Tuesday, November 11, 2014

Emotional Management

A couple of weeks ago, one of my favorite people ever, the Teal Knight, asked me to write her a letter of advice (it's called a "Polonius letter" since they're reading Hamlet). One thing that I wrote, which surprised me until I thought about it, was a very long paragraph on the need to manage your emotional well-being and mental state.

Whenever people ask me how I'm doing or how I'm liking college, I always say the good things: I'm busy with interesting activities, my hallmates get along splendidly, the classes are a lot more fun than high school, the dining hall food is reasonably good. Why shouldn't I? All these things are true and I am lucky and grateful to be here.

But it is also true that, just as the high points seem magnified, so do the low. I frequently find myself biking around or doing homework and feeling...not depressed. Depression is a chronic illness and what I feel does not merit the term. But something like that, at low concentration. More empty and lonely than sad. Bleak, perhaps.

It's easy to feel isolated for long stretches during the day, and certain issues have a way of lingering on the mind for hours on end. I'm not sure if there's a way to get around acute cases of bleakness, because sometimes it just hits--but maybe there are ways to divert it, so that it doesn't have a chance to wear too deep into you.

A few years ago I read Rilke's Letters to a Young Poet and I recall that he romanticized sadness and solitude a lot, and that as an introvert much of what he said resonated with me. Also, when you feel empty, there is no energy left to try to "cheer yourself up," at least not in any way that isn't brittle and artificial.

I'm not sure where I'm going with this. I started writing the post on Sunday because I went to an art activity in my dorm for half an hour and drew a loop system based on the methods Vi Hart explains in this video:

--and realized that the simple determinism of the system, the single-minded focus of it, made me not just calm but also content. I haven't really created art in a while--my writing output is down and the doodles I do in the margins during lectures can't take my focus because, well, I'm in class--and I'd forgotten how enjoyable it is to lose track of time doing something in which the process holds more utility than the product. For a goals-oriented, to-do-list-dependent, productivity-seeking (notice the word "product" in there) person like me, that was difficult to admit.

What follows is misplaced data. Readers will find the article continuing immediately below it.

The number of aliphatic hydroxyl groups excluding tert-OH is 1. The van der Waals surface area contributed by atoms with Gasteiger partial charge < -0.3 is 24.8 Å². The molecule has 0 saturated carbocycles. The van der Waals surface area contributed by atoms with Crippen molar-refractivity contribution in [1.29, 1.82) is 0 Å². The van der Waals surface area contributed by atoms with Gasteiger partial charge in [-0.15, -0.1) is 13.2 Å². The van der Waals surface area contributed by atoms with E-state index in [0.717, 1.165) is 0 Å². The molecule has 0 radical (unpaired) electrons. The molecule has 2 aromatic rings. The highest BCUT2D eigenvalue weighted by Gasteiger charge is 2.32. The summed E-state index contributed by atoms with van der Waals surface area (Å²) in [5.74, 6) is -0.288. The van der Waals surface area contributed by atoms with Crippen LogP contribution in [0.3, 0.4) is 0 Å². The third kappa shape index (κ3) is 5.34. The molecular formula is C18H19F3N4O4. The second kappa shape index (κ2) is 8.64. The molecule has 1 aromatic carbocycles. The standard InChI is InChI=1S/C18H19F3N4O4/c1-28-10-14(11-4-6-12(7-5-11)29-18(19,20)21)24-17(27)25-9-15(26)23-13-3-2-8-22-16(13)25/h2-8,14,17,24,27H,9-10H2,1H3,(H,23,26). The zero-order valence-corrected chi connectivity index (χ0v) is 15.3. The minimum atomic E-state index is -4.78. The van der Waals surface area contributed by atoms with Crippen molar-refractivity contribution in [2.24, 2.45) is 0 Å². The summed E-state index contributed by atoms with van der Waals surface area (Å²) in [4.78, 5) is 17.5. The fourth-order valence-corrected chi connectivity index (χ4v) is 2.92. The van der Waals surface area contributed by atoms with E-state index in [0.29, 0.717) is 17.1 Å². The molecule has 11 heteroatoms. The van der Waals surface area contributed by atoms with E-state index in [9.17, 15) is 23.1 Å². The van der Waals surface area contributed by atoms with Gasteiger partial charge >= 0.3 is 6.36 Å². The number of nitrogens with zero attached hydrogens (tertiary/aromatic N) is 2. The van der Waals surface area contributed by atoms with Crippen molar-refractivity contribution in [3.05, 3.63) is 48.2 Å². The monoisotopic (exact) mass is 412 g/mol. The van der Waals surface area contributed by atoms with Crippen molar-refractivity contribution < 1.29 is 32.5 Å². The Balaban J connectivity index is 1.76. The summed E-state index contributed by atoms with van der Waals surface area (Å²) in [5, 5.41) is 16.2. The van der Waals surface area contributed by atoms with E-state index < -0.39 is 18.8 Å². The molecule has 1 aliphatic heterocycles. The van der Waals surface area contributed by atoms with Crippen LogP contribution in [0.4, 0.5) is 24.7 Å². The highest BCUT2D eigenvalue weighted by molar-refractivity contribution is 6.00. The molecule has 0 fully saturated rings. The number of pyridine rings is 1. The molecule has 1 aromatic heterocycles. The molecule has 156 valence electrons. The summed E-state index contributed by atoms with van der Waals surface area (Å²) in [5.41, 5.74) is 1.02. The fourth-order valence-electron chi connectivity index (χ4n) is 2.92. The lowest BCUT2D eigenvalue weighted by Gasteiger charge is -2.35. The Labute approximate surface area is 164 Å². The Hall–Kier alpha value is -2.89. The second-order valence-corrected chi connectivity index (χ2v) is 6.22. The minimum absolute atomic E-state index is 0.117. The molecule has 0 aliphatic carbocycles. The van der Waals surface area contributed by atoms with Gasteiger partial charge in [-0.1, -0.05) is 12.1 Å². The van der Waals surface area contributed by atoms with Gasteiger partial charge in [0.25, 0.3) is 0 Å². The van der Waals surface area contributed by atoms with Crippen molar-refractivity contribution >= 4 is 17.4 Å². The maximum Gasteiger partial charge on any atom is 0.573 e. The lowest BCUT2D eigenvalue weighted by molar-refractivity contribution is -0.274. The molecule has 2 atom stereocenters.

I suppose the question I'm trying to address is this: what can you do to manage your emotional states? Rilke would say, take the emotions as they come and just let them be:

"Ask yourself whether these large sadnesses haven’t rather gone right through you. Perhaps many things inside you have been transformed; perhaps somewhere, someplace deep inside your being, you have undergone important changes while you were sad…If only it were possible for us to see farther than our knowledge reaches, and even a little beyond the outworks of our presentiments, perhaps we would bear our sadnesses with greater trust than we have in our joys. For they are the moments when something new has entered us, something unknown; our feelings grow mute in shy embarrassment, everything in us withdraws, a silence arises, and the new experience, which no one knows, stands in the midst of it all and says nothing." (LtaYP 81-83)

When I posted these Rilke quotes last summer, I commented:

"Surely the only way to move on from unfavorable events is to incorporate them into your being; surely, if nothing else, suffering is a way of becoming stronger. Or maybe suffering is just a way of learning more about yourself, how you respond to bad things. Though self-knowledge, I’d argue, is just another kind of strength."

I still think that applies: "Think not 'this is ill fortune,' but rather, 'to bear this worthily is good fortune'," said Aurelius. I was being melodramatic, of course, as I tend to, but it does seem that the most productive thing to do with displeasing events is to use them to your own advantage somehow.

The idea of art therapy seems more diversionary: focus on something else, let your mind take a break from the things it usually worries about and loosen up. It ties back to that immortal Ray Bradbury quote: "You must stay drunk on writing so reality cannot destroy you." Only I'm not sure I agree with that as much as I do with the Rilke-Aurelius-Nietzsche "what doesn't kill you makes you stronger" mindset. It's that obsession with productivity again.

But you can't do that all the time, I don't think. Sometimes you just really, really need to take a break, and creating art is a good way to give you something to focus on. It seems fundamental: feel empty? Create, and then there will be something rather than nothing. Maybe it should be an early response, to get up the will to do something about the problems causing the sadness?

I still do not know what I'm getting at. I want to think of strategies I can use to deal when I feel miserable. Accepting the bleak feeling and letting it be; then what? Creating art is good, but sometimes you really can't "just make time" for it, or the stress of taking time out to do something "unproductive" would eliminate any serenity you'd get from the process.